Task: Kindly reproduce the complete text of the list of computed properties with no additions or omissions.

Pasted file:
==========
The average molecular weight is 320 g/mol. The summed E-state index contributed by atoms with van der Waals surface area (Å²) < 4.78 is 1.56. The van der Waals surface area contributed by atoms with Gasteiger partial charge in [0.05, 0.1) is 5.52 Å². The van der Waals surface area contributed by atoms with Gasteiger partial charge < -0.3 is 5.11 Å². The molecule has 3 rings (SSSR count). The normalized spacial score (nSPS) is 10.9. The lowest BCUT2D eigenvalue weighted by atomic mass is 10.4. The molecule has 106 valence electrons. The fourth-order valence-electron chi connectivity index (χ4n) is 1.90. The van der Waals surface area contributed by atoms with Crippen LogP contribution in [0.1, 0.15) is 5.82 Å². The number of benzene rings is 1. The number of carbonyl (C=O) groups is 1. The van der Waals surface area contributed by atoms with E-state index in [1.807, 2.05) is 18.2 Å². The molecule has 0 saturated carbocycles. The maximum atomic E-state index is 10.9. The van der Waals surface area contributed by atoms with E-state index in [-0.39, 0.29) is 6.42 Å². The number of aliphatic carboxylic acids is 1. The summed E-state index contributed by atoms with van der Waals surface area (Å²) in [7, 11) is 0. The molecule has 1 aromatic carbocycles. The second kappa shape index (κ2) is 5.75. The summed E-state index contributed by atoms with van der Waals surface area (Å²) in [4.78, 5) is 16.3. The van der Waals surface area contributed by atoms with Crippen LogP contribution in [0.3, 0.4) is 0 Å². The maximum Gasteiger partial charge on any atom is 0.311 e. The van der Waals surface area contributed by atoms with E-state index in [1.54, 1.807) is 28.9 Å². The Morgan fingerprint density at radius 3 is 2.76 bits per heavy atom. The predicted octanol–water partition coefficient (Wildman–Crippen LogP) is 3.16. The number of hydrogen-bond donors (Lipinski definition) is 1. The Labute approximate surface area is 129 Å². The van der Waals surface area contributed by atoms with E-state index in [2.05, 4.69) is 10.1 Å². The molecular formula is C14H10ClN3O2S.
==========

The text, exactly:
The average molecular weight is 320 g/mol. The summed E-state index contributed by atoms with van der Waals surface area (Å²) < 4.78 is 1.56. The van der Waals surface area contributed by atoms with Gasteiger partial charge in [0.05, 0.1) is 5.52 Å². The van der Waals surface area contributed by atoms with Gasteiger partial charge < -0.3 is 5.11 Å². The molecule has 3 rings (SSSR count). The normalized spacial score (nSPS) is 10.9. The lowest BCUT2D eigenvalue weighted by atomic mass is 10.4. The molecule has 106 valence electrons. The fourth-order valence-electron chi connectivity index (χ4n) is 1.90. The van der Waals surface area contributed by atoms with Crippen LogP contribution in [0.1, 0.15) is 5.82 Å². The number of benzene rings is 1. The number of carbonyl (C=O) groups is 1. The van der Waals surface area contributed by atoms with E-state index in [1.807, 2.05) is 18.2 Å². The molecule has 0 saturated carbocycles. The maximum atomic E-state index is 10.9. The van der Waals surface area contributed by atoms with E-state index in [-0.39, 0.29) is 6.42 Å². The number of aliphatic carboxylic acids is 1. The summed E-state index contributed by atoms with van der Waals surface area (Å²) in [7, 11) is 0. The molecule has 1 aromatic carbocycles. The second kappa shape index (κ2) is 5.75. The summed E-state index contributed by atoms with van der Waals surface area (Å²) in [4.78, 5) is 16.3. The van der Waals surface area contributed by atoms with Crippen LogP contribution in [0.3, 0.4) is 0 Å². The maximum Gasteiger partial charge on any atom is 0.311 e. The van der Waals surface area contributed by atoms with E-state index in [1.54, 1.807) is 28.9 Å². The Morgan fingerprint density at radius 3 is 2.76 bits per heavy atom. The predicted octanol–water partition coefficient (Wildman–Crippen LogP) is 3.16. The number of hydrogen-bond donors (Lipinski definition) is 1. The Labute approximate surface area is 129 Å². The van der Waals surface area contributed by atoms with E-state index in [2.05, 4.69) is 10.1 Å². The molecular formula is C14H10ClN3O2S.